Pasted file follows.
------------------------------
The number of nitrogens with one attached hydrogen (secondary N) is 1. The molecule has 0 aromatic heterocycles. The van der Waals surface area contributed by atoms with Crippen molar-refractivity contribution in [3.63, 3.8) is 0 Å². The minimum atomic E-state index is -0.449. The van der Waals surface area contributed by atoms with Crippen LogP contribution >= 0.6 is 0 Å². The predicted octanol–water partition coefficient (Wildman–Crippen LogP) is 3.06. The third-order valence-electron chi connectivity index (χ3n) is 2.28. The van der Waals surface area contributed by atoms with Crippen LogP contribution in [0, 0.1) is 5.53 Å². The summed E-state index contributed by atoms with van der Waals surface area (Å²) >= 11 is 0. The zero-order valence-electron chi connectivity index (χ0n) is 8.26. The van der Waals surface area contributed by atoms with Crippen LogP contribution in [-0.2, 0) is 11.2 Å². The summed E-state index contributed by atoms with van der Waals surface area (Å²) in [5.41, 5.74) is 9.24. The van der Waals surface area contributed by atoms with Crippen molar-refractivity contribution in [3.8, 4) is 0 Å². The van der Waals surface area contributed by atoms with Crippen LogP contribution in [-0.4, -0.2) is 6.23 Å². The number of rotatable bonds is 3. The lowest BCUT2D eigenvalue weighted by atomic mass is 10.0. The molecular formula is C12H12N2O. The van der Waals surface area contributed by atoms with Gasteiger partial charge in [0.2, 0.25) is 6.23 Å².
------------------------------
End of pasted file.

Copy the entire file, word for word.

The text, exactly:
The number of nitrogens with one attached hydrogen (secondary N) is 1. The molecule has 0 aromatic heterocycles. The van der Waals surface area contributed by atoms with Crippen molar-refractivity contribution in [3.63, 3.8) is 0 Å². The minimum atomic E-state index is -0.449. The van der Waals surface area contributed by atoms with Crippen LogP contribution >= 0.6 is 0 Å². The predicted octanol–water partition coefficient (Wildman–Crippen LogP) is 3.06. The third-order valence-electron chi connectivity index (χ3n) is 2.28. The van der Waals surface area contributed by atoms with Crippen LogP contribution in [0, 0.1) is 5.53 Å². The summed E-state index contributed by atoms with van der Waals surface area (Å²) >= 11 is 0. The zero-order valence-electron chi connectivity index (χ0n) is 8.26. The van der Waals surface area contributed by atoms with Crippen LogP contribution in [-0.2, 0) is 11.2 Å². The summed E-state index contributed by atoms with van der Waals surface area (Å²) in [5.41, 5.74) is 9.24. The van der Waals surface area contributed by atoms with Crippen molar-refractivity contribution in [3.8, 4) is 0 Å². The van der Waals surface area contributed by atoms with Crippen LogP contribution in [-0.4, -0.2) is 6.23 Å². The number of rotatable bonds is 3. The lowest BCUT2D eigenvalue weighted by atomic mass is 10.0. The molecular formula is C12H12N2O. The van der Waals surface area contributed by atoms with Gasteiger partial charge in [0.2, 0.25) is 6.23 Å².